# Why Firing Order Is 1-4-3-2? Why Not 1-2-3-4?

Every engine cylinder must fire once in every cycle.

This requires that for a four-stroke four-cylinder engine the ignition system must fire for every 180 degrees of crank rotation.

For a six-cylinder engine, the time available is only 120 degrees of crank rotation.

The order in which various cylinders of a multi-cylinder engine fire is called the firing order.

The number of possibilities of firing order depends upon the number of cylinders and throws of the crankshaft.

READ: DIFFERENCE BETWEEN CRANKSHAFT AND CAMSHAFT

### Let us see the firing order of various engine configurations:

• For 4-Cylinder engines, the possible firing orders are: 1-3-4-2 or 1-2-4-3
• For 3 Cylinder engine 1-3-2
• 8 Cylinder in-line engine 1-6-2-5-8-3-7-4
• For a 6-Cylinder engine firing, orders can be: 1-5-3-6-2-4 or 1-5-4-6-2-3

You might be wondering why the firing order is not in sequence. Why for a four-stroke engine firing order is 1-3-4-2 rather than 1-2-3-4?

We will discuss factors on which firing order depends in this article.

READ: INTRODUCTORY NOTE OF ENGINE LAYOUTS

## The following factors must be considered before deciding the optimum firing order of an engine.

These are:

1. Engine Vibrations
2. Engine Cooling

Consider that cylinder number 1 of the four-cylinder engine, is fired first.

A pressure generated in cylinder number 1 will give rise to a force on the bearings.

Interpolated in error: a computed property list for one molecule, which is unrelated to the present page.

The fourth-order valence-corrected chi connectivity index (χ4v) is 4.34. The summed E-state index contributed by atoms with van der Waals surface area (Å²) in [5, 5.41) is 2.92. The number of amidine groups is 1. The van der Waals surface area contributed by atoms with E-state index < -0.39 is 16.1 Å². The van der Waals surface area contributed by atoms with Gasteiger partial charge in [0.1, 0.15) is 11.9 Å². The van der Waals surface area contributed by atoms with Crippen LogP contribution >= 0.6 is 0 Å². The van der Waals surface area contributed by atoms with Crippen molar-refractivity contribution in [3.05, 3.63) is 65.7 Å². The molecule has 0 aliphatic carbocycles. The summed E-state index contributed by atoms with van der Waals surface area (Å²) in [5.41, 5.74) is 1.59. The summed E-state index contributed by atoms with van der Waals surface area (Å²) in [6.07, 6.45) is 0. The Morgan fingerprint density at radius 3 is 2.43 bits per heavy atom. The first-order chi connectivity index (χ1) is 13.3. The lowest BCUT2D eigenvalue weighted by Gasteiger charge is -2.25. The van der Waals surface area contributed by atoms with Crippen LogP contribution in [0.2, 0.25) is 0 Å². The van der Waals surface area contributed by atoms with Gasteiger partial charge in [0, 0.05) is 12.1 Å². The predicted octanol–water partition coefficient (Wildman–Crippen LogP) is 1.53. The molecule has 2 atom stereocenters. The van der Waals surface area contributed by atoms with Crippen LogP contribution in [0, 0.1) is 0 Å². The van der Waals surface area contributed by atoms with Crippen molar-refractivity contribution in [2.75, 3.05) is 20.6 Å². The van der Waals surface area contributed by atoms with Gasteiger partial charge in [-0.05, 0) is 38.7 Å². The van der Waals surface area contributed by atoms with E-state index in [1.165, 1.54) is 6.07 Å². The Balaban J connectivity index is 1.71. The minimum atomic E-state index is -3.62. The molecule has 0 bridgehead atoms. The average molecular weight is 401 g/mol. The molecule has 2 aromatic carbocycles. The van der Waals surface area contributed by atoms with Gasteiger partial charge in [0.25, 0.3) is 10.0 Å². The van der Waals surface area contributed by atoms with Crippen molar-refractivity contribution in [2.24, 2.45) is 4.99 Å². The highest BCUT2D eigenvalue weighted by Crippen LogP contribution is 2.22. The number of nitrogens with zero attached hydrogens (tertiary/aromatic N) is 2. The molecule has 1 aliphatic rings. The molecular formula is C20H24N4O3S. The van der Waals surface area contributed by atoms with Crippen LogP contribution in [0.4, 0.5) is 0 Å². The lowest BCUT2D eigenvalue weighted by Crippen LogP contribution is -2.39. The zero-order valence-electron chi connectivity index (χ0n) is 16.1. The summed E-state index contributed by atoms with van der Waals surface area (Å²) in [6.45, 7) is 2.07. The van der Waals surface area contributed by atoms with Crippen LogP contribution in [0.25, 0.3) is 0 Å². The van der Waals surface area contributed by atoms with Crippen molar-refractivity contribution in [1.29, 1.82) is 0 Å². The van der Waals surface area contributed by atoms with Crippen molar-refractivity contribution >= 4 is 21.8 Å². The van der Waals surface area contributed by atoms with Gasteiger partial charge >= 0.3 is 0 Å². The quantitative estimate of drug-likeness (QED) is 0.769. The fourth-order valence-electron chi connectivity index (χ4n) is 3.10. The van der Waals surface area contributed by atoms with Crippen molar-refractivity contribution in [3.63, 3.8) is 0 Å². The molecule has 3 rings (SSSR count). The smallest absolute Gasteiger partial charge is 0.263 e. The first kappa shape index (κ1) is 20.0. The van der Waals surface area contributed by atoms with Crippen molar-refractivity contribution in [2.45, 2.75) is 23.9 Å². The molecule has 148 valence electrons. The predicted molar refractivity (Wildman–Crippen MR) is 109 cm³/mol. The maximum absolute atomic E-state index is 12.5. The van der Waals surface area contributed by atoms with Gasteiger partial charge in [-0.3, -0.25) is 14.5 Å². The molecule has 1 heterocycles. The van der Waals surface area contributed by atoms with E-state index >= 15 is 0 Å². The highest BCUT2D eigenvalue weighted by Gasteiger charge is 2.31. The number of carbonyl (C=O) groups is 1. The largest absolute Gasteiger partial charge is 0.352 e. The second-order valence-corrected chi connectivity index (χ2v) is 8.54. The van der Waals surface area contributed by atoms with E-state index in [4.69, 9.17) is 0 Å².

If the next cylinder fired is cylinder number 2, this imbalance in load on the two bearings would further aggravate the problem of balancing the crankshaft vibrations & would result in severe engine vibrations.

If we fire cylinder number 3 after cylinder number 1, the load may be more or less evenly distributed as cylinder 3 is far from cylinder 1 so vibrations will be distributed evenly due to the symmetry of the engine.

Further, consider the effect of firing sequence on engine cooling. When the first cylinder is fired its temperature increases.

If the next cylinder that fires is number 2, the portion of the engine between cylinder number 1 and 2 gets overheated.

This results in uneven heating as the half engine is heated.

If we fire cylinder 3 after cylinder 1 then this results in equal heating of the engine which reduces thermal stress and aids inefficient cooling.

Also,read: 4 STROKE VS 2 STROKE ENGINES

Click to read FULL NOTE: FIRING ORDER: ITS PURPOSE AND ORDER IN DIFFERENT NUMBERS OF CYLINDERS